(seen at the afternoon performance on 18th June 2022)
A while back, someone in the press was asking why we never see a proper “right wing” play. This is not quite answering the question, but it is getting closer to the line than one might expect – a particular surprise given it is from the Almedia Theatre, located in core-left Islington London N1.
Author Beth Steel takes us into a modest working class Nottingham family home, following the family from 1965 through until 2019, a year before the play was originally to have been produced.
Housewife Constance (Ann-Marie Duff) is married to Factory Union Rep Alistair (Stuart McQuarrie). Son Jack (Michael Grady-Hall) follows him into the works, daughter Agnes (Kelly Gough) wants to do anything but become a housewife. Jack declares himself a communist, but over time his perspective changes, particularly after meeting his future wife, Helen (Emily Lloyd-Sanini on delightfully class-confused form).
Two major sub-plots at first glance seem superfluous, but both reveal themselves to be metaphors for the struggles explored as centrist left and right political ideologies are tried and the left is found the most wanting given the prevailing evidence.
The struggle of life and death, concealment of birth and worse – all witnessed by Jack – could be seen as the Socialist cause played out to a bloody ending.
Constance and her imagined quest to make use of her talents outside of the home represents the battle for female independence, overlooked by the male-dominated union organisers and forgotten by the very politics which claims to represent all struggling workers (and housework with childcare ranks high among the hardest of all).
Duff is memorable as the matriarch yearning for more and concealing wounds inflicted by both chance and circumstance. Her battles with McQuarrie are realistic, his callous devotion to cause credible and much of the period.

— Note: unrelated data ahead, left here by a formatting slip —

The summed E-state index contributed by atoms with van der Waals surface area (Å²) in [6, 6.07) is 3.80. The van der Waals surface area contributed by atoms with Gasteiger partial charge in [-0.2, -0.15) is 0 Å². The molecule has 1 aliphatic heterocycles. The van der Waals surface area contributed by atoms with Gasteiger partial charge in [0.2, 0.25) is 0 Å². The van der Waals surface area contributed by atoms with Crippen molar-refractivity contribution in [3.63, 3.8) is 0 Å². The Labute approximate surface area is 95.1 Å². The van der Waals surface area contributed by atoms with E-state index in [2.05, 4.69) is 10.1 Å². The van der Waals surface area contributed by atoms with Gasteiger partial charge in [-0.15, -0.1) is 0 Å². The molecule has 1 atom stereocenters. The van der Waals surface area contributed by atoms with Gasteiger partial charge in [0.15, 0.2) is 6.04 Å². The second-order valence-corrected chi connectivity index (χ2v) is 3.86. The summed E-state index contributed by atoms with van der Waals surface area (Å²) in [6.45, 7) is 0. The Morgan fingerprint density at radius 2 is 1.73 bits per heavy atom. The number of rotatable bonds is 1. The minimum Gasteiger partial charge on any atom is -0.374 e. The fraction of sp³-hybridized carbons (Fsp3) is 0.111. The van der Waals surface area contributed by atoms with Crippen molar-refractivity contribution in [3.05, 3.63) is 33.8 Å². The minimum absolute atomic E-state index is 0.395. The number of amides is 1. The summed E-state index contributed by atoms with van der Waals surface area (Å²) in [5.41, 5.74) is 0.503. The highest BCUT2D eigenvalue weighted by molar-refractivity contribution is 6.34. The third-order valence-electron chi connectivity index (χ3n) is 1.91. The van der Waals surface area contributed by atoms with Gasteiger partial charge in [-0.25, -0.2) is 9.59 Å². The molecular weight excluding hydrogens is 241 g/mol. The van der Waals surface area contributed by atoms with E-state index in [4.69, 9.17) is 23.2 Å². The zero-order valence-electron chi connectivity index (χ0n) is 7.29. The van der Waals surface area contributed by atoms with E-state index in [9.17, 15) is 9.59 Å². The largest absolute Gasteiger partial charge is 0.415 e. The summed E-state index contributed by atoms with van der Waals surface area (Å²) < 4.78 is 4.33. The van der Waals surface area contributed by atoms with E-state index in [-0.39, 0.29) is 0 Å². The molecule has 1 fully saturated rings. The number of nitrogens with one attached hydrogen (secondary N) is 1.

Fine direction by Blanche McIntyre integrates with touching efficiency the growing up of Teenage Jack (Gus Barry) and Teenage Agnes (Issie Riley) – a fine pair whose sibling rivalry produces a comedy moment and horrible mirroring tableau later in the play.
Also notable is Mark Meadows who creates both a recognisable Northern Club circuit sleazy Entertainer and an uncanny Aneurin Bevan.
Some perfectly chosen music (the monkey admits a little Jolson always adds a star to any opinion) and a depressingly unchanging-through-the-years kitchen from Blanche McIntyre, smoker-yellowishly lit by Richard Howell add to the verisimilitude.
Uncomfortable truths are confronted, particularly the final scenes with a money lender contrasting the relative needs and wants over decades and both a business owner and local resident providing perspective on their loved community.
Perhaps there is a little too much going on at times, and the supernatural flashes and flashbacks are a little unnecessary. The play however delivers constantly enough for these to be overlooked and even considered at times a distinctive flourish of individual writer style.
The monkey’s feeling is that this is a contemporary “Saved,” sharing a gutsy and gut-exposing working class view. Just as Edward Bond’s play has become a modern classic, so should Steel’s work be deemed worthy of becoming a future school examination text. Uncomfortable in many ways, it pulls no punches, tells its truth and is probably going to prove at the very least one of the best new plays the monkey will se this year.